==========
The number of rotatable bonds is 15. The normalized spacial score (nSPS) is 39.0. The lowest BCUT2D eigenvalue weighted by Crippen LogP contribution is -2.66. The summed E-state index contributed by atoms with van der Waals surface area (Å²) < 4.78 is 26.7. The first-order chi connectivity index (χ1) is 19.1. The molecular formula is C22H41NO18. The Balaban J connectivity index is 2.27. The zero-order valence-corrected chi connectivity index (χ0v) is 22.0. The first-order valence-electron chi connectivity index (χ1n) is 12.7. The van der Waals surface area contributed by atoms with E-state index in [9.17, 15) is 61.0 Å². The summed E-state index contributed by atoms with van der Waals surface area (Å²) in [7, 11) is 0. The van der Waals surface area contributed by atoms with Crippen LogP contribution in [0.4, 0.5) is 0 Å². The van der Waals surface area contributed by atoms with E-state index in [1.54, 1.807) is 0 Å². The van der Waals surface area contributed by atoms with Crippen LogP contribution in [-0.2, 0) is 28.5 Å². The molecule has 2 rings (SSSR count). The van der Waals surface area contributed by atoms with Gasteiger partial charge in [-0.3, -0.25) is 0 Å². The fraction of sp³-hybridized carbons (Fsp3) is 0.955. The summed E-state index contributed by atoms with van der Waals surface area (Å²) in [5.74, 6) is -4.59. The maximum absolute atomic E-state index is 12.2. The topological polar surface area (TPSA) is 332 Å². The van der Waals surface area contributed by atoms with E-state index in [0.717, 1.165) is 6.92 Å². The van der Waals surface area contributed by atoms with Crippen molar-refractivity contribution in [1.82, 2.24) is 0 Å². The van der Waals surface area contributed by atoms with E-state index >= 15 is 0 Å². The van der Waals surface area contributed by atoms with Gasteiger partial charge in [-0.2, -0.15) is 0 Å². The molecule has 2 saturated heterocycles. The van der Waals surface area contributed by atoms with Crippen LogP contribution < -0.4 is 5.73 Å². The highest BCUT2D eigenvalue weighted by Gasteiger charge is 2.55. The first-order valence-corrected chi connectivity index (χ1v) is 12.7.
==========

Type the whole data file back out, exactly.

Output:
The number of rotatable bonds is 15. The normalized spacial score (nSPS) is 39.0. The lowest BCUT2D eigenvalue weighted by Crippen LogP contribution is -2.66. The summed E-state index contributed by atoms with van der Waals surface area (Å²) < 4.78 is 26.7. The first-order chi connectivity index (χ1) is 19.1. The molecular formula is C22H41NO18. The Balaban J connectivity index is 2.27. The zero-order valence-corrected chi connectivity index (χ0v) is 22.0. The first-order valence-electron chi connectivity index (χ1n) is 12.7. The van der Waals surface area contributed by atoms with E-state index in [9.17, 15) is 61.0 Å². The summed E-state index contributed by atoms with van der Waals surface area (Å²) in [7, 11) is 0. The van der Waals surface area contributed by atoms with Crippen LogP contribution in [0.4, 0.5) is 0 Å². The van der Waals surface area contributed by atoms with E-state index in [1.54, 1.807) is 0 Å². The van der Waals surface area contributed by atoms with Crippen LogP contribution in [-0.2, 0) is 28.5 Å². The molecule has 2 rings (SSSR count). The van der Waals surface area contributed by atoms with Gasteiger partial charge in [-0.3, -0.25) is 0 Å². The fraction of sp³-hybridized carbons (Fsp3) is 0.955. The summed E-state index contributed by atoms with van der Waals surface area (Å²) in [5.74, 6) is -4.59. The maximum absolute atomic E-state index is 12.2. The topological polar surface area (TPSA) is 332 Å². The van der Waals surface area contributed by atoms with E-state index in [0.717, 1.165) is 6.92 Å². The van der Waals surface area contributed by atoms with Crippen molar-refractivity contribution in [1.82, 2.24) is 0 Å². The van der Waals surface area contributed by atoms with E-state index >= 15 is 0 Å². The van der Waals surface area contributed by atoms with Gasteiger partial charge in [-0.2, -0.15) is 0 Å². The molecule has 2 saturated heterocycles. The van der Waals surface area contributed by atoms with Crippen LogP contribution < -0.4 is 5.73 Å². The highest BCUT2D eigenvalue weighted by Gasteiger charge is 2.55. The first-order valence-corrected chi connectivity index (χ1v) is 12.7.